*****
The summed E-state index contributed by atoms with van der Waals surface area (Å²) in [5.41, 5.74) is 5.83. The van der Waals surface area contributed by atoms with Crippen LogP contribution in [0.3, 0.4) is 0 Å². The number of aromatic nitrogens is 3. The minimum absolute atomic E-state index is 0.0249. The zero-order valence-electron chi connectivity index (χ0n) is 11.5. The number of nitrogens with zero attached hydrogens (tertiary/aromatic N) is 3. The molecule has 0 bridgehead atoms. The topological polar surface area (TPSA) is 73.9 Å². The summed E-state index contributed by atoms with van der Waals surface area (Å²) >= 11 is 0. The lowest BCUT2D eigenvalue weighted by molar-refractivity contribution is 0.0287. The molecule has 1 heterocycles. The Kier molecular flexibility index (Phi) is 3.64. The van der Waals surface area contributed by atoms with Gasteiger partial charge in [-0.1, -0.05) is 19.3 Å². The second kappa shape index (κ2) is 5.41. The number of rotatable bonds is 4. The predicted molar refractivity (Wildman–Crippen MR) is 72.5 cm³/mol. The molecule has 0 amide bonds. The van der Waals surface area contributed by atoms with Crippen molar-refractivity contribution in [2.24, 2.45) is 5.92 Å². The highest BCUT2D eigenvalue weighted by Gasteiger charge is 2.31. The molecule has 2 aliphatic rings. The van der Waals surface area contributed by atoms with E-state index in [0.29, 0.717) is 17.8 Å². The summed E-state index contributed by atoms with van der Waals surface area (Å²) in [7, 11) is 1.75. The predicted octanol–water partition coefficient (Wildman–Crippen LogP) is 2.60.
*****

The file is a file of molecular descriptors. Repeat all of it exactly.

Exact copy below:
The summed E-state index contributed by atoms with van der Waals surface area (Å²) in [5.41, 5.74) is 5.83. The van der Waals surface area contributed by atoms with Crippen LogP contribution in [0.3, 0.4) is 0 Å². The number of aromatic nitrogens is 3. The minimum absolute atomic E-state index is 0.0249. The zero-order valence-electron chi connectivity index (χ0n) is 11.5. The number of nitrogens with zero attached hydrogens (tertiary/aromatic N) is 3. The molecule has 0 bridgehead atoms. The topological polar surface area (TPSA) is 73.9 Å². The summed E-state index contributed by atoms with van der Waals surface area (Å²) >= 11 is 0. The lowest BCUT2D eigenvalue weighted by molar-refractivity contribution is 0.0287. The molecule has 1 heterocycles. The Kier molecular flexibility index (Phi) is 3.64. The van der Waals surface area contributed by atoms with Gasteiger partial charge in [-0.1, -0.05) is 19.3 Å². The second kappa shape index (κ2) is 5.41. The number of rotatable bonds is 4. The predicted molar refractivity (Wildman–Crippen MR) is 72.5 cm³/mol. The molecule has 0 amide bonds. The van der Waals surface area contributed by atoms with Crippen molar-refractivity contribution in [2.24, 2.45) is 5.92 Å². The highest BCUT2D eigenvalue weighted by Gasteiger charge is 2.31. The molecule has 2 aliphatic rings. The van der Waals surface area contributed by atoms with E-state index in [0.29, 0.717) is 17.8 Å². The summed E-state index contributed by atoms with van der Waals surface area (Å²) in [7, 11) is 1.75. The predicted octanol–water partition coefficient (Wildman–Crippen LogP) is 2.60.